1. (Source: randomfanboy, via culpa-mia)

  2. (Source: petegamlen, via wakefieldzoe)


  5. (Source: galasai)


  6. (Source: ljbonham)

  8. An update

    Managed to finish my first year of Uni and not got expelled, I also just got my results and I passed as well so pretty sweet. 

    First year was also really good for me as a person and I have grown and become an irresistible force with a small cult following I like to call ‘The family’.

    I turned 20 so am now not a teenager, some people cry but the 20’s is gonna be the best decade of your life. I’d rather be 20 than 10 again, so no big deal.

    I am working full time in manual labour over summer and this means I have money, I have bought a load of stupid shit, However, I have also sorta got all my next year planned and i’m pretty set for money which is probs the most mature thing I’ve done.

    Blah blah done some creative stuff, making a short film next year blah blahh. 

    It’s all good essentially, I’m so much of a social retard now and thats cool.

    I just wanna go back to Bath and start again now though.

    Something is coming, I can feel it in ma bones.


  10. occupt:

    Know Your Enemy

    (via oprahwinfreyipad)


  12. Yo.

  13. (Source: bent-duck, via culpa-mia)

  14. razorshapes:

    Paweł Kwiek - Rzeczywistoiść (2010)

    (via balconyinbelize)


  15. baby's first words

    1. baby: d-d-da..
    2. father: daddy?
    3. baby: dada /ˈdɑːdɑː/ or Dadaism was an art movement of the European avant-garde in the early 20th century. Many claim Dada began in Zurich, Switzerland in 1916, spreading to Berlin shortly thereafter but the height of New York Dada was the year before, in 1915.[1] To quote Dona Budd's The Language of Art Knowledge,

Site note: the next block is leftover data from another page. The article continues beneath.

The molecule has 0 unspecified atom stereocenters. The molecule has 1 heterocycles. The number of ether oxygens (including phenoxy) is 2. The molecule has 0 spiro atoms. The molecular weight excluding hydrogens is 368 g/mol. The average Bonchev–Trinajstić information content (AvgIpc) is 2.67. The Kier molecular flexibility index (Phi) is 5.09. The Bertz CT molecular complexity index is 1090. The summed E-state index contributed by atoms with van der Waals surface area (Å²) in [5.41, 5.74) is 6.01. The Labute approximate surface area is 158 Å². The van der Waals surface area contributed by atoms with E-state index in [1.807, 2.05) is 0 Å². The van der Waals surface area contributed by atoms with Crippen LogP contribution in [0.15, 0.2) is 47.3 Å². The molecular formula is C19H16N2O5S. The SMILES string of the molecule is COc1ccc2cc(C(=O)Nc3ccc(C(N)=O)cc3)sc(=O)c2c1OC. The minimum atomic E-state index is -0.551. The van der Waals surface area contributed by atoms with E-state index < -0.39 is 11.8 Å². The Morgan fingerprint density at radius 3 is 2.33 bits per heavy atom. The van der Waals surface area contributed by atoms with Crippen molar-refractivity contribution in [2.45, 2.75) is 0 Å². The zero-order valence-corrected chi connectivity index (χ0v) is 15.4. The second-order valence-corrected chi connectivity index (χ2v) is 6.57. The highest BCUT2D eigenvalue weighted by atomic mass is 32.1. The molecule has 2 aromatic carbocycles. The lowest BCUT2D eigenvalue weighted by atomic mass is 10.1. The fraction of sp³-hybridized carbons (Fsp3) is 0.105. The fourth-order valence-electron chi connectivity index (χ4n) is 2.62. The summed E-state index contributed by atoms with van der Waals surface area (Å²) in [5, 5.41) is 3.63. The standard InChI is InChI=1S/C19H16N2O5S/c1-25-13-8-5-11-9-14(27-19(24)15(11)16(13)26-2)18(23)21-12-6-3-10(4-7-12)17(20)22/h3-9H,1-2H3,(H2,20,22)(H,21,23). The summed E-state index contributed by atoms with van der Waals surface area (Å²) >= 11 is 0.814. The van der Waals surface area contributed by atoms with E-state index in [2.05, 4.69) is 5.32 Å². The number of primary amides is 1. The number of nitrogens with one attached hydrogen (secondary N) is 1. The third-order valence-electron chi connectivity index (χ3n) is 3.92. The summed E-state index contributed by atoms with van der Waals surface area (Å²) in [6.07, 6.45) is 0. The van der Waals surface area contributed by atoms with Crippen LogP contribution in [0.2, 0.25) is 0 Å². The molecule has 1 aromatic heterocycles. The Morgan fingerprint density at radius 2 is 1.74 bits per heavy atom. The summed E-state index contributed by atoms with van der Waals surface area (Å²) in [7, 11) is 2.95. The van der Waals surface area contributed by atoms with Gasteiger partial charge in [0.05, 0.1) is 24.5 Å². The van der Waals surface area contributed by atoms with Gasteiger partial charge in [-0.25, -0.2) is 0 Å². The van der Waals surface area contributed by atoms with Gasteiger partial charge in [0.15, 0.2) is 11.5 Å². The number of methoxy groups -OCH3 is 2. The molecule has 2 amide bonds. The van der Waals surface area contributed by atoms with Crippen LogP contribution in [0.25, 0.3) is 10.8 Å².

4. Dada was born out of negative reaction to the horrors of World War I. This international movement was begun by a group of artists and poets associated with the Cabaret Voltaire in Zurich. Dada rejected reason and logic, prizing nonsense, irrationality and intuition. The origin of the name Dada is unclear; some believe that it is a nonsensical word. Others maintain that it originates from the Romanian artists Tristan Tzara's and Marcel Janco's frequent use of the words "da, da," meaning "yes, yes" in the Romanian language. Another theory says that the name "Dada" came during a meeting of the group when a paper knife stuck into a French-German dictionary happened to point to 'dada', a French word for 'hobbyhorse'.[2]
    5. The movement primarily involved visual arts, literature, poetry, art manifestoes, art theory, theatre, and graphic design, and concentrated its anti-war politics through a rejection of the prevailing standards in art through anti-art cultural works. In addition to being anti-war, Dada was also anti-bourgeois and had political affinities with the radical left.